Eat That Frog by Brian Tracy — Summary

by mikea44646 on November 8, 2010

Brian Tracy is a personal development writer consultant and speaker. “Eat That Frog” is his idea or system to organize and prioritize. I found it interesting and while the concepts were familiar from other time management and organization focused books I have read or listened to, I enjoyed this and found it fairly fast paced. (Audible download

From the text:…

“Now, we’ve covered a lot of material in these 21 chapters so let’s put it all together in a summary.

The key to happiness, satisfaction, great success and a wonderful feeling of personal power and effectiveness is for you to develop the habit of “eating your frog” first thing every day when you start work. Fortunately, this is a learnable skill that you can acquire through repetition. And when you can develop the habit of starting on your most important task before anything else, your success is assured. Here’s a summary of 21 great ways to stop procrastinating and get more things done, faster. Review these rules regularly until they become ingrained in your thinking and actions and your future will be guaranteed.

1. Set the table. Decide exactly what you want. Clarity is essential. Write out your goals and objectives before you begin.
2. Plan every day in advance. Think on paper. Every minute you spend in planning can save you 5 or 10 minutes in execution.
3. Apply the 80/20 rule to everything. Remember, 20 per cent of your activities will account for 80 per cent of your results. Always concentrate your efforts on that top 20 per cent.
4. Consider the consequences. Your most important tasks and priorities are the ones that can have the most serious consequences—positive or negative—on your life or work. Focus on these above all.
5. Practice the A B C D E method continually. Before you begin work on a list of tasks, take a few moments to organize them by value and priority so that you can be sure of working on your most important activities.
6. Focus on key result areas. Identify and determine those results that you absolutely positively have to get to do your job well and then work on them all day long.
7. Practice the law of forced efficiency that says there’s never enough time to do everything but there’s always enough time to do the most important things. What are they?
8. Prepare thoroughly before you begin. Remember, proper prior preparation prevents poor performance.
9. Upgrade your skills. The more knowledgeable and skilled you become at you key tasks, the faster you start them and the sooner you get them done.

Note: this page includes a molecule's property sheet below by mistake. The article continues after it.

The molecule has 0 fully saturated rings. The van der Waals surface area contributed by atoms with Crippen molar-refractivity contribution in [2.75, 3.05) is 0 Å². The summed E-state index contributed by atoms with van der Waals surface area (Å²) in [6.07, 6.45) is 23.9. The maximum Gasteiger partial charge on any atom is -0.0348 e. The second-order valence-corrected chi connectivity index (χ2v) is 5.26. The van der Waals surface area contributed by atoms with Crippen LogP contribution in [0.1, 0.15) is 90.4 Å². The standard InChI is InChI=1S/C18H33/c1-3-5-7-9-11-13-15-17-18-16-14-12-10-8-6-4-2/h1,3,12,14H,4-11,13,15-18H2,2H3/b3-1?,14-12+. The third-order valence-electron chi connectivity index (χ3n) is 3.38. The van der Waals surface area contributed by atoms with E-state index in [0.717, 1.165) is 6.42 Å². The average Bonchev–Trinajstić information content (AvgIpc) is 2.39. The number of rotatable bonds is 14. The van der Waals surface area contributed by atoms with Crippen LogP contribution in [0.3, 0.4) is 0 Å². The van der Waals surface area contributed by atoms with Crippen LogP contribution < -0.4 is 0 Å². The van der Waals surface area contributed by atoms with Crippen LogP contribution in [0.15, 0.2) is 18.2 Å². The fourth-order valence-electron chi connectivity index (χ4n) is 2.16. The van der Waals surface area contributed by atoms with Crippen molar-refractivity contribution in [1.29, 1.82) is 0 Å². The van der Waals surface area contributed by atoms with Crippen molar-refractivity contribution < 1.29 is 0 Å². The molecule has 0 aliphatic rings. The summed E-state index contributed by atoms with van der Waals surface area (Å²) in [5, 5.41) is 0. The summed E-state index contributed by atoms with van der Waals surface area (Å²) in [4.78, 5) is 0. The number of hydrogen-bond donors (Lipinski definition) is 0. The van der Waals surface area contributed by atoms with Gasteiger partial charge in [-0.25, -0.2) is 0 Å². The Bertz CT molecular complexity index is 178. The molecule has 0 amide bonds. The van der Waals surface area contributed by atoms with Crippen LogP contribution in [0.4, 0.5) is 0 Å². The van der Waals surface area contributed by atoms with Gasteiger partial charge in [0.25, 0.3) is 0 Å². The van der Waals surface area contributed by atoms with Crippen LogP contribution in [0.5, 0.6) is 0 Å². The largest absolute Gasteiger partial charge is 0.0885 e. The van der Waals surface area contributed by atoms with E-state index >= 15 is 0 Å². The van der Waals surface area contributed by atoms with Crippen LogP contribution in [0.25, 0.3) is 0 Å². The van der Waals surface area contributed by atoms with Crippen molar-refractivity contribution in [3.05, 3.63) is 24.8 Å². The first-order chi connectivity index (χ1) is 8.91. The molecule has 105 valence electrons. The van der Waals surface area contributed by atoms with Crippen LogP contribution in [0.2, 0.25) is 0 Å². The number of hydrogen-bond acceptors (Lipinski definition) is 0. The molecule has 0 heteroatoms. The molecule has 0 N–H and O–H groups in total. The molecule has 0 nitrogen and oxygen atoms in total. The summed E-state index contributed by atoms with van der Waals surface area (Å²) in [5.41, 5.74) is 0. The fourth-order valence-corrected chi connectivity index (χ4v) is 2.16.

10. Leverage your special talents. Determine what it is you are very good at doing or could be good at and throw your whole heart into doing those specific things very well.
11. Identify your key constraints. Determine the bottlenecks or choke points internally or externally and set the speed at which you achieve your most important goals and focus on alleviating them.
12. Take it one oil barrel at a time. You can accomplish the biggest and most complicated job if you just complete it one step at a time.
13. Put the pressure on yourself. Imagine that you have to leave town for a month and work as if you had to get all your major tasks completed before you left.
14. Maximize your personal powers. Identify your highest periods of mental and physical energy each day and structure your most important and demanding tasks around these times. Get lots of rest so that you can perform at your best.
15. Motivate yourself into action. Be your own cheerleader. Look for the good in every situation. Focus on the solution rather than the problem. Always be optimistic and constructive.
16. Practice creative procrastination. Since you can’t do everything, you must learn to deliberately put of those tasks that are of low value so that you have the time to do the few tasks that really count.
17. Do the most difficult task first. Begin each day with your most difficult task. One task that can make the greatest contribution to yourself and your work and resolve to stay at it until it’s complete.
18. Slice and dice the task. Break large complex tasks down to bite sized pieces and then do just one small part of the task to get started.
19. Create large chunks of time. Organize your days around large blocks of time where you can concentrate for extended periods on your most important tasks.
20. Develop a sense of urgency. Make a habit of moving fast on your key tasks, becoming known as a person who does things quickly and well.
21. Single handle every task. Set clear priorities. Start immediately on your most important task and then work without stopping until the job is 100 per cent complete. This is the real key to high performance and maximum productivity.”

Other Blogs related: Do the most important and most dreaded first and get it done

http://www.fastcompany.com/article/work-smart-do-your-worst-task-first 

http://www.vakil.org/2008/12/22/eat-that-frog-21-ways-to-stop-procrastination-and-get-more-done-book-review/  

http://www.econsultant.com/book-reviews/eat-that-frog-by-brian-tracy.html

{ 1 comment… read it below or add one }

wycinanie wod? July 9, 2013 at 12:46 am

Wow that was unusual. I just wrote an very long comment but after I clicked submit my
comment didn’t show up. Grrrr… well I’m not writing
all that over again. Anyways, just wanted to say fantastic blog!

Reply

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